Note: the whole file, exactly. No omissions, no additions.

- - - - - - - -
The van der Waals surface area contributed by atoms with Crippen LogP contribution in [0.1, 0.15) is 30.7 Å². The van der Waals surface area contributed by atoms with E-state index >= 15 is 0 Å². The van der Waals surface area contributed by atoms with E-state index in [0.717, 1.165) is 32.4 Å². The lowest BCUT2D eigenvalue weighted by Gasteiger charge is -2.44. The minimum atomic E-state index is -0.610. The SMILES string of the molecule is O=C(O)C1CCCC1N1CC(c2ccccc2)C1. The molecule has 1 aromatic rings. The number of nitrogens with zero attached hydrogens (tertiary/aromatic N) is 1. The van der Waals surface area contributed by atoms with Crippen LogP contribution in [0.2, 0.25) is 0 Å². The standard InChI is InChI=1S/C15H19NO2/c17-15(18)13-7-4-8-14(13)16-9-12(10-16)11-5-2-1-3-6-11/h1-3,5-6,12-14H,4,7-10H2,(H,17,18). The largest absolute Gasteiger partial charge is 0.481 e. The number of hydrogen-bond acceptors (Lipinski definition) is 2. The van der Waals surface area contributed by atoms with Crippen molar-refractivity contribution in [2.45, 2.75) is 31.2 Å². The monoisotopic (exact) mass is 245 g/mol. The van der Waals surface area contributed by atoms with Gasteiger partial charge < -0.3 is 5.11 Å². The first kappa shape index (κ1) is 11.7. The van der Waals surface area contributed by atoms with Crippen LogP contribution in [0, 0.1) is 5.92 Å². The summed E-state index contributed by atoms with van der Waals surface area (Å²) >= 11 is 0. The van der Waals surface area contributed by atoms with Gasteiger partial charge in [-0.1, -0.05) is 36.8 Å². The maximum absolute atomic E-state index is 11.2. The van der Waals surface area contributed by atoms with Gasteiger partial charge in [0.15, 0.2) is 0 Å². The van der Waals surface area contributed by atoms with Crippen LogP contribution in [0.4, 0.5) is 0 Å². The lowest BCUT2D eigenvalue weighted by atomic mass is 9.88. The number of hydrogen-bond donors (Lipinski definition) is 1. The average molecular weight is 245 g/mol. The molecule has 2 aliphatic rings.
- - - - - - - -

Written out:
The van der Waals surface area contributed by atoms with Crippen LogP contribution in [0.1, 0.15) is 30.7 Å². The van der Waals surface area contributed by atoms with E-state index >= 15 is 0 Å². The van der Waals surface area contributed by atoms with E-state index in [0.717, 1.165) is 32.4 Å². The lowest BCUT2D eigenvalue weighted by Gasteiger charge is -2.44. The minimum atomic E-state index is -0.610. The SMILES string of the molecule is O=C(O)C1CCCC1N1CC(c2ccccc2)C1. The molecule has 1 aromatic rings. The number of nitrogens with zero attached hydrogens (tertiary/aromatic N) is 1. The van der Waals surface area contributed by atoms with Crippen LogP contribution in [0.2, 0.25) is 0 Å². The standard InChI is InChI=1S/C15H19NO2/c17-15(18)13-7-4-8-14(13)16-9-12(10-16)11-5-2-1-3-6-11/h1-3,5-6,12-14H,4,7-10H2,(H,17,18). The largest absolute Gasteiger partial charge is 0.481 e. The number of hydrogen-bond acceptors (Lipinski definition) is 2. The van der Waals surface area contributed by atoms with Crippen molar-refractivity contribution in [2.45, 2.75) is 31.2 Å². The monoisotopic (exact) mass is 245 g/mol. The van der Waals surface area contributed by atoms with Gasteiger partial charge < -0.3 is 5.11 Å². The first kappa shape index (κ1) is 11.7. The van der Waals surface area contributed by atoms with Crippen LogP contribution in [0, 0.1) is 5.92 Å². The summed E-state index contributed by atoms with van der Waals surface area (Å²) >= 11 is 0. The van der Waals surface area contributed by atoms with Gasteiger partial charge in [-0.1, -0.05) is 36.8 Å². The maximum absolute atomic E-state index is 11.2. The van der Waals surface area contributed by atoms with Gasteiger partial charge in [0.15, 0.2) is 0 Å². The van der Waals surface area contributed by atoms with Crippen LogP contribution in [0.4, 0.5) is 0 Å². The lowest BCUT2D eigenvalue weighted by atomic mass is 9.88. The number of hydrogen-bond donors (Lipinski definition) is 1. The average molecular weight is 245 g/mol. The molecule has 2 aliphatic rings.